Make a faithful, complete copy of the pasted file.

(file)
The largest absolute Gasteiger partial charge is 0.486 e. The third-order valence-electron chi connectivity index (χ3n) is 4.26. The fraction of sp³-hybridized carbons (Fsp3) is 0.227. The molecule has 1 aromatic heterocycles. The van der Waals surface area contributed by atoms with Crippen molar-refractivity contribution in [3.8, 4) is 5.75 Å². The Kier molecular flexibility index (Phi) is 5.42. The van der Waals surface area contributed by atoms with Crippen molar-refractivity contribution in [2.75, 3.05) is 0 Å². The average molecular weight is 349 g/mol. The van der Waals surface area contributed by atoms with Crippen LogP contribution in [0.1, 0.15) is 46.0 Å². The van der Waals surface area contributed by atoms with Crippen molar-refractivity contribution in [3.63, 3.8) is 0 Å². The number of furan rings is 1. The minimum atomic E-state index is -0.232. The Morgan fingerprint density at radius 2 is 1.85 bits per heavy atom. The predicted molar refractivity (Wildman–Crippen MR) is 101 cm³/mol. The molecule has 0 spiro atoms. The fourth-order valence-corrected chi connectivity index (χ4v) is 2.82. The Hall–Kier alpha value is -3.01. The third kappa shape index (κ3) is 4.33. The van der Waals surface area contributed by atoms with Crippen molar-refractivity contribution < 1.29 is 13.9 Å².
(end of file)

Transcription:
The largest absolute Gasteiger partial charge is 0.486 e. The third-order valence-electron chi connectivity index (χ3n) is 4.26. The fraction of sp³-hybridized carbons (Fsp3) is 0.227. The molecule has 1 aromatic heterocycles. The van der Waals surface area contributed by atoms with Crippen molar-refractivity contribution in [3.8, 4) is 5.75 Å². The Kier molecular flexibility index (Phi) is 5.42. The van der Waals surface area contributed by atoms with Crippen molar-refractivity contribution in [2.75, 3.05) is 0 Å². The average molecular weight is 349 g/mol. The van der Waals surface area contributed by atoms with Crippen LogP contribution in [0.1, 0.15) is 46.0 Å². The van der Waals surface area contributed by atoms with Crippen molar-refractivity contribution in [3.63, 3.8) is 0 Å². The number of furan rings is 1. The minimum atomic E-state index is -0.232. The Morgan fingerprint density at radius 2 is 1.85 bits per heavy atom. The predicted molar refractivity (Wildman–Crippen MR) is 101 cm³/mol. The molecule has 0 spiro atoms. The fourth-order valence-corrected chi connectivity index (χ4v) is 2.82. The Hall–Kier alpha value is -3.01. The third kappa shape index (κ3) is 4.33. The van der Waals surface area contributed by atoms with Crippen molar-refractivity contribution < 1.29 is 13.9 Å².